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Motions filed in Vallow Daybell case, new developments and alibi

Major developments in the case against Lori Vallow include a notice of alibi and a motion to declare Vallow ineligible for the death penalty.

BOISE, Idaho — The newest developments in the case against Lori Vallow and Chad Daybell have yielded some interesting changes for the upcoming trial, after several motions were filed from each defendant.

A major development in Vallow’s defense is a notice of an alibi, which states that Vallow was not present for either JJ Vallow, Tylee Ryan, or Tammy Daybell’s murders; Vallow claims she was in her apartment in Rexburg with three others, while the murders of her children were taking place at her brother Alex Cox’s apartment nearby.

During the timeframe of Tammy Daybell’s death in Salem, Idaho, Vallow states she was in Hawaii with two of her friends.

Notice of alibi:

Lori Vallow’s attorneys also filed a motion to declare her ineligible for the death penalty, stating she “does not have the requisite culpability to be charged with the death penalty.”

Lori Vallow, along with her husband Chad Daybell, is facing charges related to the deaths of her children, Tylee and JJ; she has been held in custody, separately from Chad, since early 2020. The couple is also facing additional charges in connection to the deaths of both of their late spouses, but have continued to plead not guilty to any of the charges against them.

In the motion, attorneys site the case of Enmund v Florida, as the result of that case determined that someone who does not participate in a murder or attempt to kill someone, cannot be given the death penalty.

  • “A person who neither kills nor intends to kill and has not the requisite intention of participating in or facilitating a murder, cannot be put to death.”

In the case of Enmund v Florida, a man who was a getaway driver for a robbery gone wrong had been charged with the murder of two victims and had been sentenced to death. The Supreme Court took up the case and determined the getaway driver could not be given the death penalty, given that he did not participate in the murders and his punishment should reflect his involvement.

  • “For purposes of imposing the death penalty, Enmund’s criminal culpability must be limited to his participation in the robbery, and his punishment must be tailored to his personal responsibility and moral guilt.”

Motion to declare defendant not death eligible:

Vallow’s attorneys argue that while the charges may differ (felony murder versus conspiracy to commit murder), the concept should remain the same regarding whether the defendant was charged as a principal or accessory in the crime. They further claim that Lori Vallow was not a participant in either carrying out the murder or conspiring to kill, and did not have the “foreknowledge that her children, Tylee Ryan and JJ Vallow, or Tammy Daybell would end up dead.”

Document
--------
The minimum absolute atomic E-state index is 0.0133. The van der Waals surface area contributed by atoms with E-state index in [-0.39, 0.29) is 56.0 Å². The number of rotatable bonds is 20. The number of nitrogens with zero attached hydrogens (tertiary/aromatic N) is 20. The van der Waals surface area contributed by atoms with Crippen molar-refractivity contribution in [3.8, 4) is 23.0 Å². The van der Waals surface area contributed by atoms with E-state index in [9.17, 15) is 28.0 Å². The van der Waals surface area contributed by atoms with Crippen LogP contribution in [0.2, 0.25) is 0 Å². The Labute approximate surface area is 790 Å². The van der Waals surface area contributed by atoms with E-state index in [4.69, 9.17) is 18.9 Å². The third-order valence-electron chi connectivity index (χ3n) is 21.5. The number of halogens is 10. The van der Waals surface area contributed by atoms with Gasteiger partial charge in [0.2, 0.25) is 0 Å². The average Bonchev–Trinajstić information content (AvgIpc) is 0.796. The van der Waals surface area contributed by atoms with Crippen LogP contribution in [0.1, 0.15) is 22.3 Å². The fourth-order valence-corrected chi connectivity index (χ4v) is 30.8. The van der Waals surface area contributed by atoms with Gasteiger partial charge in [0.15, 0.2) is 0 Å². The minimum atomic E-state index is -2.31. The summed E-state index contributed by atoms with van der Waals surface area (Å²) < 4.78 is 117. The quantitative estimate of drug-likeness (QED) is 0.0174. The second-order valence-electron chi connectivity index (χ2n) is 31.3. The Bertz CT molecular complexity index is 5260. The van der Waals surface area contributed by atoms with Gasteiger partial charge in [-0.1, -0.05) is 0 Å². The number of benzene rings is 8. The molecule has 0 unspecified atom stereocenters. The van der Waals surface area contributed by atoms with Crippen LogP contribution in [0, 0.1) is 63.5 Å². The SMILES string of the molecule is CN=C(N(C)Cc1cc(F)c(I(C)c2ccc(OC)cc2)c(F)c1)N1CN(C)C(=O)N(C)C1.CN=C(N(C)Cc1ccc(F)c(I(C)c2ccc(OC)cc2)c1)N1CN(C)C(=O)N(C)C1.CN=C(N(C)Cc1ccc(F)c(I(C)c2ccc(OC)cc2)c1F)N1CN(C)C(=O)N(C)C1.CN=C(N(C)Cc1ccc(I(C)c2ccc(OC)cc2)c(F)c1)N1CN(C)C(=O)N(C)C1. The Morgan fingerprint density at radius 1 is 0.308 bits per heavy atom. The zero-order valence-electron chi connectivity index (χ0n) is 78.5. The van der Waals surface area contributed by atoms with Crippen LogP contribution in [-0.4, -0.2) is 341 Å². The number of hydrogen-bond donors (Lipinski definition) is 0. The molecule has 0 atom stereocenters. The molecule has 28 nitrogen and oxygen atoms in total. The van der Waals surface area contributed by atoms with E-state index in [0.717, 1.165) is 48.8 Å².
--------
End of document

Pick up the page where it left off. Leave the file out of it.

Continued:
One day before sending the notice of alibi, on Jan. 4, Vallow’s defense sent another notice that the mental health defense would not be used during the trial. Her attorneys stated in the motion that her mental health has been thoroughly vetted and she also received 10 months of care from mental health experts employed by the state. According to her attorneys, Vallow has also reportedly stated she does not want to proceed with that defense and has not authorized them to take that step.

However, the motion says that if she is convicted by a jury, then they plan to call witnesses and experts to testify at her sentencing hearing to discuss her mental health in order to possibly lessen the severity of her punishment.

Notice of intent not to raise mental health defense:

One of the last motions filed by Vallow’s defense includes a request to have “confidential joint settlement and strategy sessions” with Chad Daybell and his defense, in order to discuss their options.

“With settlement proposals, mediation, options and trial fast approaching, Lori and Chad would like to be able to talk together in person and on the phone about their options,” the motion reads. “The attorneys for the parties will attend any in person meetings and phone conversations, but will not record the conversations and will not use the conversations as evidence.”

Motion for joint settlement and strategy sessions:

Although the motion was filed by Vallow's defense and there has been no confirmation that this is a mutual request.

There has also been some activity regarding Chad Daybell's defense. Recently a request was made by Daybell's attorneys to extend the window to submit a questionnaire for the jury pool selection.

Prior to the request, an extension on the questionnaire deadline had already been granted by Judge Steven Boyce, from Oct. 13 to Jan.9. Citing that extension, Judge Boyce denied Daybell's motion stating that the defense had had ample time to prepare and any delay at this point would cause unnecessary burden.

The defense still has an option to submit a questionnaire by the listed deadline, however, if they fail to produce one then the court will submit a questionnaire in its place.

Order on defendant's objection to the Court's scheduling order:

The trial, which will take place with an Ada County jury, was scheduled to begin Jan. 9 after numerous other postponements, however, that date was vacated in October and the trial was postponed until officials could make a determination about Vallow's mental competency. 

Judge Boyce lifted the stay on Vallow's case in mid-November and ordered the trial to be rescheduled after Vallow was found to again be mentally fit to proceed to trial, and a new trial date has been scheduled for April 3, 2023.

Watch more on the trial of Lori Vallow and Chad Daybell:

See all of the latest coverage in our YouTube playlist:

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